The graph describes the variation of swells directed at Big Wave Bay over a normal April. It is based on 1630 NWW3 model predictions since 2007 (values every 3 hours). The wave model does not forecast wind and surf right at the coastline so we have chosen the most applicable grid node based on what we know about Big Wave Bay. In the case of Big Wave Bay, the best grid node is 38 km away (24 miles).
The rose diagram shows the distribution of swell sizes and directions, while the graph at the bottom shows the same thing but lacks direction information. Five colours represent increasing wave sizes. Very small swells of less than 0.5m (1.5 feet) high are shown in blue. These happened only 57% of the time. Green and yellow illustrate increasing swell sizes and highest swells greater than >3m (>10ft) are shown in red. In each graph, the area of any colour is proportional to how often that size swell was forecast.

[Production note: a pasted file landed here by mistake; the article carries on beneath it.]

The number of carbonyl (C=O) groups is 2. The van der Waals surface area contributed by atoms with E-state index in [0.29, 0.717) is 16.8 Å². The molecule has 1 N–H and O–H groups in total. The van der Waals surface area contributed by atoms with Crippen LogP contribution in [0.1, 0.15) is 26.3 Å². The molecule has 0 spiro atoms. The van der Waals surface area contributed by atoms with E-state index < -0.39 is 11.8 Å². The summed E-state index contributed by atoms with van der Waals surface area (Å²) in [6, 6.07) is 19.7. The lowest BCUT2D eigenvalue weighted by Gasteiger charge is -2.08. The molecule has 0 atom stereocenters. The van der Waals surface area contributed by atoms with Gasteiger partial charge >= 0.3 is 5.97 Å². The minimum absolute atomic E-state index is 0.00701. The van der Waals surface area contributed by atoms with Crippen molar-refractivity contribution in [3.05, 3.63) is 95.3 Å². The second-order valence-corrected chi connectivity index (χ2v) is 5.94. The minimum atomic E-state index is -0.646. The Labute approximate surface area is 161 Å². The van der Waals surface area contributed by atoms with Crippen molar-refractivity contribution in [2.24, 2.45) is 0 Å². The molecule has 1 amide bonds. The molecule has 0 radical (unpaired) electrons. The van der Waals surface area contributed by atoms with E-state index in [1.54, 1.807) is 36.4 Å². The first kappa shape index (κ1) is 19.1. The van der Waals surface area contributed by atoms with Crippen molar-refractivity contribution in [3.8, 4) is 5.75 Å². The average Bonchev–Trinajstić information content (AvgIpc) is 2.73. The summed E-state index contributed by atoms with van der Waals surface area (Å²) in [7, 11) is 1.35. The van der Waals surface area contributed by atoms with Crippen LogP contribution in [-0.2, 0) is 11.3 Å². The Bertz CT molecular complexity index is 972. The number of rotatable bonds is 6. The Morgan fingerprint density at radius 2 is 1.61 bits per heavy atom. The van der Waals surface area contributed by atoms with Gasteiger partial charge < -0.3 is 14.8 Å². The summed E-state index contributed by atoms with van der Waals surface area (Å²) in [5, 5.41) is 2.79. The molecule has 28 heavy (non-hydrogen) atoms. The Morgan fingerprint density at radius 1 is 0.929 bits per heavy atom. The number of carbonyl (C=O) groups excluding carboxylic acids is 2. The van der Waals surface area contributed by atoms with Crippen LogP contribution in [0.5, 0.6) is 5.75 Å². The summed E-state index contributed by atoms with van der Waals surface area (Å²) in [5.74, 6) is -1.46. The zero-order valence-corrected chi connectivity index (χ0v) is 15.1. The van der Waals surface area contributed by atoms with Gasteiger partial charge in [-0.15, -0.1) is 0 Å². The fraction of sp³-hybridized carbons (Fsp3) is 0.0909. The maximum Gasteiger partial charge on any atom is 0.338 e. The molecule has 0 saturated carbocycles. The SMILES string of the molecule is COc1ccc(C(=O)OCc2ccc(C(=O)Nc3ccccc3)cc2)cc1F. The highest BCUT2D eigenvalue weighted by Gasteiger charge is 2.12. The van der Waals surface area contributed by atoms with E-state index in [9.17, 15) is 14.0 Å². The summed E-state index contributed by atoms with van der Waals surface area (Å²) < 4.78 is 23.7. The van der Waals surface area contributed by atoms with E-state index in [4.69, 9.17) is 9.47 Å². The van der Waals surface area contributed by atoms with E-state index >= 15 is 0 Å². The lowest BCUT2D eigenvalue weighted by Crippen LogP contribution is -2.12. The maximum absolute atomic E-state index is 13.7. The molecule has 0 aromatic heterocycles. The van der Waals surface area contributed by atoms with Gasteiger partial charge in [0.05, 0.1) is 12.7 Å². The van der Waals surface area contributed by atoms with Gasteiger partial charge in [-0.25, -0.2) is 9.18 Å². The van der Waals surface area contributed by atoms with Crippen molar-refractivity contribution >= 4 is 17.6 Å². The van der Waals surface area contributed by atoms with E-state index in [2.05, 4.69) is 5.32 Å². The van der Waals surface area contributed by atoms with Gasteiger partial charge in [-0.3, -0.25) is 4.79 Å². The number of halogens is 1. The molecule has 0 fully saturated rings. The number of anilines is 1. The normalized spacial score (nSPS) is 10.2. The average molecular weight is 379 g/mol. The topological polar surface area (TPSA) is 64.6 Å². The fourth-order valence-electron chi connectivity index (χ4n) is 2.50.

The diagram indicates that the dominant swell direction, shown by the largest spokes, was ENE, whereas the the dominant wind blows from the ESE. Because the wave model grid is out to sea, sometimes a strong offshore wind blows largest waves away from Big Wave Bay and offshore. We group these with the no surf category of the bar chart. To simplify things we don't show these in the rose plot. Because wind determines whether or not waves are good for surfing at Big Wave Bay, you can load a different image that shows only the swells that were predicted to coincide with glassy or offshore wind conditions. During a typical April, swells large enough to cause clean enough to surf waves at Big Wave Bay run for about 0% of the time.
IMPORTANT: Beta version feature! Swell heights are open water values from NWW3. There is no attempt to model near-shore effects. Coastal wave heights will generally be less, especially if the break does not have unobstructed exposure to the open ocean.